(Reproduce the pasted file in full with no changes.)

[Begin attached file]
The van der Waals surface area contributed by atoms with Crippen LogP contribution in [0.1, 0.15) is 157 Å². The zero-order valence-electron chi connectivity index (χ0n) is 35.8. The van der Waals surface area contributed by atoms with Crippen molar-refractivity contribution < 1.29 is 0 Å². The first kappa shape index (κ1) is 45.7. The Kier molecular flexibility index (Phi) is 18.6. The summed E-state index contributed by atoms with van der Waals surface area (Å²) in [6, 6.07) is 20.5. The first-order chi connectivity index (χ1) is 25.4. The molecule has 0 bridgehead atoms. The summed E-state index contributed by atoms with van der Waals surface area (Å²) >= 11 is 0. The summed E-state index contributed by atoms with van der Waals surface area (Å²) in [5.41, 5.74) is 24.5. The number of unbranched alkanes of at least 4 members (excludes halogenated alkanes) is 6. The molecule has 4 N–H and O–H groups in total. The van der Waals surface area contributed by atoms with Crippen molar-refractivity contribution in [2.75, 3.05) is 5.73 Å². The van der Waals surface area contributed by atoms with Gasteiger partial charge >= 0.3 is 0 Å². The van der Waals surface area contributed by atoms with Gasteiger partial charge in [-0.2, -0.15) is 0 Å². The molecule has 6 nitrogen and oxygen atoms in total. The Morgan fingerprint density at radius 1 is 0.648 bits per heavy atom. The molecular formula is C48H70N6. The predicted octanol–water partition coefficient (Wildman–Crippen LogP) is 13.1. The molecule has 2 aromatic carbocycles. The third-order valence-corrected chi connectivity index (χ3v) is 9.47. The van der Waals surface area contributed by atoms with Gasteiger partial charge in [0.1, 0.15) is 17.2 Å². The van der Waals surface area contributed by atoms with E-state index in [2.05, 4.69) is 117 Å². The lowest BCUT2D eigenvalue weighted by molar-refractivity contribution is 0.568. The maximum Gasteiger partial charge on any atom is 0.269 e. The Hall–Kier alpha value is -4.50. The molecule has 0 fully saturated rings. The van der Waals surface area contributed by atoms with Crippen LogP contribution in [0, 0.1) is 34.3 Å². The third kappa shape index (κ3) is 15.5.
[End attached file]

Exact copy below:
The van der Waals surface area contributed by atoms with Crippen LogP contribution in [0.1, 0.15) is 157 Å². The zero-order valence-electron chi connectivity index (χ0n) is 35.8. The van der Waals surface area contributed by atoms with Crippen molar-refractivity contribution < 1.29 is 0 Å². The first kappa shape index (κ1) is 45.7. The Kier molecular flexibility index (Phi) is 18.6. The summed E-state index contributed by atoms with van der Waals surface area (Å²) in [6, 6.07) is 20.5. The first-order chi connectivity index (χ1) is 25.4. The molecule has 0 bridgehead atoms. The summed E-state index contributed by atoms with van der Waals surface area (Å²) >= 11 is 0. The summed E-state index contributed by atoms with van der Waals surface area (Å²) in [5.41, 5.74) is 24.5. The number of unbranched alkanes of at least 4 members (excludes halogenated alkanes) is 6. The molecule has 4 N–H and O–H groups in total. The van der Waals surface area contributed by atoms with Crippen molar-refractivity contribution in [2.75, 3.05) is 5.73 Å². The van der Waals surface area contributed by atoms with Gasteiger partial charge >= 0.3 is 0 Å². The van der Waals surface area contributed by atoms with Gasteiger partial charge in [-0.2, -0.15) is 0 Å². The molecule has 6 nitrogen and oxygen atoms in total. The Morgan fingerprint density at radius 1 is 0.648 bits per heavy atom. The molecular formula is C48H70N6. The predicted octanol–water partition coefficient (Wildman–Crippen LogP) is 13.1. The molecule has 2 aromatic carbocycles. The third-order valence-corrected chi connectivity index (χ3v) is 9.47. The van der Waals surface area contributed by atoms with Gasteiger partial charge in [0.1, 0.15) is 17.2 Å². The van der Waals surface area contributed by atoms with E-state index in [2.05, 4.69) is 117 Å². The lowest BCUT2D eigenvalue weighted by molar-refractivity contribution is 0.568. The maximum Gasteiger partial charge on any atom is 0.269 e. The Hall–Kier alpha value is -4.50. The molecule has 0 fully saturated rings. The van der Waals surface area contributed by atoms with Crippen LogP contribution in [0, 0.1) is 34.3 Å². The third kappa shape index (κ3) is 15.5.